The introduction of the GDPR (General Data Protection Regulation) in May 2018 for all businesses targeting EU citizens raises questions regarding the Art. 17 right to erasure, also known as the right to be forgotten.

The data subject shall have the right to obtain from the controller the erasure of personal data concerning him or her without undue delay and the controller shall have the obligation to erase personal data without undue delay

I think it is reasonable to say that deleting all data (backup included) is not feasible without delay. What about backups that go beyond the subject realm (e.g. database backups, disk backups, ...)?

One idea to solve a part of the problem would be to crypto-shred data. So when a subject asks to erase him/her personal data, we simply erase the encryption key. That would render all data unusable. However, data encrypted with what is considered a strong encryption method might not be strong anymore in a not-so-distant future (e.g. quantum computing, new algorithms, or a weakness found in the encryption mechanism).

So here are my questions:

  1. Is crypto-shredding considered a valid erasure method?
  2. What storage mediums are affected by the so-called undue delay?
  • What about the backups of the keys? Jan 22, 2019 at 22:33
  • @PaulJohnson Keys in the crypto-shredding scenario would be treated like data in the unencrypted data scenario. The backups of the keys are equivalent to the backups of unencrypted data. If we come to the conclusion that waiting for the pre-deletion backups to routate out of the history constitutes undue delay, then one would have to erase the keys from backups, as one would erase the data in the other scenario.
    – user149408
    Jan 17, 2020 at 14:54

2 Answers 2


In my opinion, this should be enough. The GDPR regulation is general - it does not attempt to address these issues directly, precisely for the reasons we see here: You can never predict how the technology will develop. When interpreting the GDPR, we must keep the intended goal in mind. What is the purpose of the "right to erasure"? To prevent anyone from further processing the personal data. If you "crypto-shred" it, it can't be processed anymore, not even theoretically. The encryptec file cannot be used to identify the subject, therefore it is not even personal data anymore.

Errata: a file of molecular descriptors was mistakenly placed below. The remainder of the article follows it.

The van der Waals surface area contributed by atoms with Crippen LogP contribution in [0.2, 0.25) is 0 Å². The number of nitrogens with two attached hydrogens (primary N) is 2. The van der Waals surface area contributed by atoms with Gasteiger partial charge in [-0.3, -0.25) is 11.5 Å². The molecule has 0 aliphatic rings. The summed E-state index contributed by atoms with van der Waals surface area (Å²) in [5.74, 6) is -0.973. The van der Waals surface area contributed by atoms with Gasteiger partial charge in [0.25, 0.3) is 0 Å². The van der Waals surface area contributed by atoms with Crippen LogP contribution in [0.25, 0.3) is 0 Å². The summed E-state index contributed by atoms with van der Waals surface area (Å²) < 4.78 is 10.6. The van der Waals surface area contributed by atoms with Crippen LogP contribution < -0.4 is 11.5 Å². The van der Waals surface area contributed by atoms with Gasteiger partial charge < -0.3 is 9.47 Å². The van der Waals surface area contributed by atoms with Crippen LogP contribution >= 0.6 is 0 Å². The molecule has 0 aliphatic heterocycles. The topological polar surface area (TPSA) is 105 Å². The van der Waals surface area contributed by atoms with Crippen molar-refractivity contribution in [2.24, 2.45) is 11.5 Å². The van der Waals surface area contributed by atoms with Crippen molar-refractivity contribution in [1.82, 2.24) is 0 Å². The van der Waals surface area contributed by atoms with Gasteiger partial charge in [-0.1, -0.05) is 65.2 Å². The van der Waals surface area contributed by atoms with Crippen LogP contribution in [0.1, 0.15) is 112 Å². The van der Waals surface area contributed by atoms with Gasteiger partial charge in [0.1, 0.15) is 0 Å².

In case it can be decrypted in the future... Well, that is just a speculation. The courts can go to great lengths in interpreting what personal data is (dynamic IP address is considered personal data, since it can be linked to a person by the police with a court order), but i am pretty sure that "it can be theoretically possible in some distant future" is beyond the limit.

As for the second question, I am not aware of any applicable case-law, but I guess that current security and technological standards will be used to assess the delay. You have a right to protect your data, the subject has a right to erase them. Those rights must be balanced, neither fully overrules the other. The delay should be short enough so the right to erasure is effective, and it should not extremely long compared to other (economically viable) backup solutions available, in line with current industrial standards.

  • 2
    Regarding the backup, it is often not feasible to delete data from an existing backup. But you can store all erasure request which were received after the backup was made. If it is ever required to restore that backup, you can reprocess all erase requests before any other processing.
    – wimh
    Jan 22, 2019 at 21:18

The GDPR only requires data to be put "beyond use". You don't need to erase your backups every time someone wants their data deleted.

You must log in to answer this question.

Not the answer you're looking for? Browse other questions tagged .